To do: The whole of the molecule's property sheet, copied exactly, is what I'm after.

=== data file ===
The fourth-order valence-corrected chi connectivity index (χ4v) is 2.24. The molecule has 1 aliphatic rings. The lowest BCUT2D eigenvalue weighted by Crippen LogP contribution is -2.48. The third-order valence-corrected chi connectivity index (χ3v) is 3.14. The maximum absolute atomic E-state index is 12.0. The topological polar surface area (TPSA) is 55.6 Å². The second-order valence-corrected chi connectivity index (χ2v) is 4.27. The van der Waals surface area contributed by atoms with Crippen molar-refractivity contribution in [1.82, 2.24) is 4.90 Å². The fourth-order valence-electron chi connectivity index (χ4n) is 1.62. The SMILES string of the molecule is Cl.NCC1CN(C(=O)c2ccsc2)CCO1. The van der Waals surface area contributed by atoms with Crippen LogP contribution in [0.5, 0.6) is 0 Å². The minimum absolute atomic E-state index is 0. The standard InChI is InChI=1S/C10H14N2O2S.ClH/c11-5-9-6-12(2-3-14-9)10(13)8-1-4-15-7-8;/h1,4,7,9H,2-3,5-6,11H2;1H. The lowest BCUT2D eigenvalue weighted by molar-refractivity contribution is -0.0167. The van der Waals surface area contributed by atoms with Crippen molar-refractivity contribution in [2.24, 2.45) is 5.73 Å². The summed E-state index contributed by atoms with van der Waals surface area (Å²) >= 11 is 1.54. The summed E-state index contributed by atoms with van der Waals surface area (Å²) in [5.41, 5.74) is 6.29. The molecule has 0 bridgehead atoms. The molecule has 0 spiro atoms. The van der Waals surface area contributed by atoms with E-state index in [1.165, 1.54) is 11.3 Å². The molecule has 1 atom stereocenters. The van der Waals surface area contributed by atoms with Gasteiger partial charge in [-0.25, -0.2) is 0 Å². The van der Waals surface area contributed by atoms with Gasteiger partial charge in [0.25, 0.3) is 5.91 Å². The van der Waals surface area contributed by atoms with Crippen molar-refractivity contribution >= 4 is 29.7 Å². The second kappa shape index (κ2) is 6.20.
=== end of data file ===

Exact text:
The fourth-order valence-corrected chi connectivity index (χ4v) is 2.24. The molecule has 1 aliphatic rings. The lowest BCUT2D eigenvalue weighted by Crippen LogP contribution is -2.48. The third-order valence-corrected chi connectivity index (χ3v) is 3.14. The maximum absolute atomic E-state index is 12.0. The topological polar surface area (TPSA) is 55.6 Å². The second-order valence-corrected chi connectivity index (χ2v) is 4.27. The van der Waals surface area contributed by atoms with Crippen molar-refractivity contribution in [1.82, 2.24) is 4.90 Å². The fourth-order valence-electron chi connectivity index (χ4n) is 1.62. The SMILES string of the molecule is Cl.NCC1CN(C(=O)c2ccsc2)CCO1. The van der Waals surface area contributed by atoms with Crippen LogP contribution in [0.5, 0.6) is 0 Å². The minimum absolute atomic E-state index is 0. The standard InChI is InChI=1S/C10H14N2O2S.ClH/c11-5-9-6-12(2-3-14-9)10(13)8-1-4-15-7-8;/h1,4,7,9H,2-3,5-6,11H2;1H. The lowest BCUT2D eigenvalue weighted by molar-refractivity contribution is -0.0167. The van der Waals surface area contributed by atoms with Crippen molar-refractivity contribution in [2.24, 2.45) is 5.73 Å². The summed E-state index contributed by atoms with van der Waals surface area (Å²) >= 11 is 1.54. The summed E-state index contributed by atoms with van der Waals surface area (Å²) in [5.41, 5.74) is 6.29. The molecule has 0 bridgehead atoms. The molecule has 0 spiro atoms. The van der Waals surface area contributed by atoms with E-state index in [1.165, 1.54) is 11.3 Å². The molecule has 1 atom stereocenters. The van der Waals surface area contributed by atoms with Gasteiger partial charge in [-0.25, -0.2) is 0 Å². The van der Waals surface area contributed by atoms with Gasteiger partial charge in [0.25, 0.3) is 5.91 Å². The van der Waals surface area contributed by atoms with Crippen molar-refractivity contribution >= 4 is 29.7 Å². The second kappa shape index (κ2) is 6.20.